What is the problem?

Usually, it boils down to a lack of stability, somewhere in the body.

Now, a lack of stability can co-exist with a lack of mobility within a joint segment – you can’t exactly stabilise/control movement if there is nothing to control, can you?

Why would you lose mobility/stability at a joint?


As mentioned, the body is continually adapting in a way that best serves it, in that moment (however long the moment is), based on the overall exposures to different stimuli.

Thus, a young tradesman who works 50+ hours per week will have a different body to his twin brother who is a uni student who has 12 contact hours and spends another 20 or so reading and using a computer (assuming all other variables are equal, which is very unlikely).

So, What Should I Do Then?

Acceptance is the first step.

Accepting that muscle imbalances happen, and will continue to do so, no matter what. They are often a good thing, as they allow you to accomplish your day to day and recreational tasks more efficiently.

Imagine if you were a recreational runner. Your muscles will adapt, forming “imbalances”, related to your running pattern, in order to make running more efficient for you.

Is this bad? Not always.

Is it good? Not always.

However, if your muscle imbalances are related to another issue – pain, poor function (i.e. you can’t do what you want to do), then you need to assess your environment, your activities and lifestyle and your overall health status.

This will give you an insight to your ability to adapt and deal with said environment and lifestyle, and why such imbalances may be occurring.

Essentially we want to know:

  • What you can currently do – ie your absolute ability, in this case, as it pertains to movement. We do this by testing and assessing.
  • What you do regularly – your lifestyle and regular activities, that would contribute to your current ability. This is done by having a conversation (history taking).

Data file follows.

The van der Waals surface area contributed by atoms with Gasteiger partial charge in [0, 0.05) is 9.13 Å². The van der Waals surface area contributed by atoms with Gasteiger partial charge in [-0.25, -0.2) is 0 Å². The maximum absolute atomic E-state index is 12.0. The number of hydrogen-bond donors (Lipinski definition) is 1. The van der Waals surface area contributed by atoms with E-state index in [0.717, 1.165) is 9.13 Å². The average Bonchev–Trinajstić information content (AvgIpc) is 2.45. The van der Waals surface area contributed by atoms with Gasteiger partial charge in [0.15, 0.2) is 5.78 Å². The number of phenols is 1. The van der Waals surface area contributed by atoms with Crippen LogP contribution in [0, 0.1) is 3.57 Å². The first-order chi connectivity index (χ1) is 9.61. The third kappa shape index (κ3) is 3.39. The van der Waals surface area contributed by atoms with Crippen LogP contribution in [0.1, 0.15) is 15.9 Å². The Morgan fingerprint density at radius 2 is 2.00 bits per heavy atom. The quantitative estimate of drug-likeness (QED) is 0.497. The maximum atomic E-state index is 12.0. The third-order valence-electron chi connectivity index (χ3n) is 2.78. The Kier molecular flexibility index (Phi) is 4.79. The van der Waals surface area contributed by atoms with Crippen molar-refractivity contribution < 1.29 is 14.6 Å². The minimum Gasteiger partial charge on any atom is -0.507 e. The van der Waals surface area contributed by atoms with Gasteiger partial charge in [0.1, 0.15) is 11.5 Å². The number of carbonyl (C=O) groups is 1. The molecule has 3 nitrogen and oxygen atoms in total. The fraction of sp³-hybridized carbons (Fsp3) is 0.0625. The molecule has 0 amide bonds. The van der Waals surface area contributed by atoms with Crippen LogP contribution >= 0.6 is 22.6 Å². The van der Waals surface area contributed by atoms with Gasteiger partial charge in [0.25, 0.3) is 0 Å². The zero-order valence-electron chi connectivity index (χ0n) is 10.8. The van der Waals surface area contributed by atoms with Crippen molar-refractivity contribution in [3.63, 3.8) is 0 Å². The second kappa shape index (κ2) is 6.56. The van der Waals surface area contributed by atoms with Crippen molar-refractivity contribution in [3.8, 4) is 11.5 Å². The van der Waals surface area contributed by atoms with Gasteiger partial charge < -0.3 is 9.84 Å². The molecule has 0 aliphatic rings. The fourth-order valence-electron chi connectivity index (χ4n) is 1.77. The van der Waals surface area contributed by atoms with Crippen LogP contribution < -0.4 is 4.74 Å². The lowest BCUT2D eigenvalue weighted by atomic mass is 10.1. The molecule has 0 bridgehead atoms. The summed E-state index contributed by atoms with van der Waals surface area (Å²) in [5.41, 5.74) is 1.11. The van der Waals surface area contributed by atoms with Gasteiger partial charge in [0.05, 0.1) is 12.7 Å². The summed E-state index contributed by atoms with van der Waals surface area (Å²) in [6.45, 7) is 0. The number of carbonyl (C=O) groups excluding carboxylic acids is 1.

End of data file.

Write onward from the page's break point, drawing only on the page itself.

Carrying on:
• What you aspire to do, or cannot not currently (the problem).

If there is a gap between what you aspire to do and what you can currently do, we seek to find out why.

If the problem is something the testing and assessing has revealed, then we can address those findings, within the context that the current state of the body isn’t necessarily a “problem”, but a “solution” to your current situation – sum of lifestyle, environment, your healthy status and health history.

So, that means, if a muscle is “tight” and another is “weak”, but this is because it is more efficient to be this way, we have to regress to progress.

That is, go backwards to go forwards by reducing the complexity of the movement and increasing the stability, so the movement is more easily performed without compensation.

Once mastery in a regressed position is achieved, we can progress.

In essence, you are addressing the muscle imbalance by addressing total body function, that is, the sum of our body’s mobility, stability and capacity, expressed in context.

This means, if you are having issues sitting, then we must improve your ability to demonstrate good function in sitting, but also your overall function, as your functional ability to sit is a subset of your overall function.

Simply put, improve function, and you improve the muscle imbalances.

However, the inverse is not true, if you improve the muscle imbalances, there are no guarantees you will improve function of the body.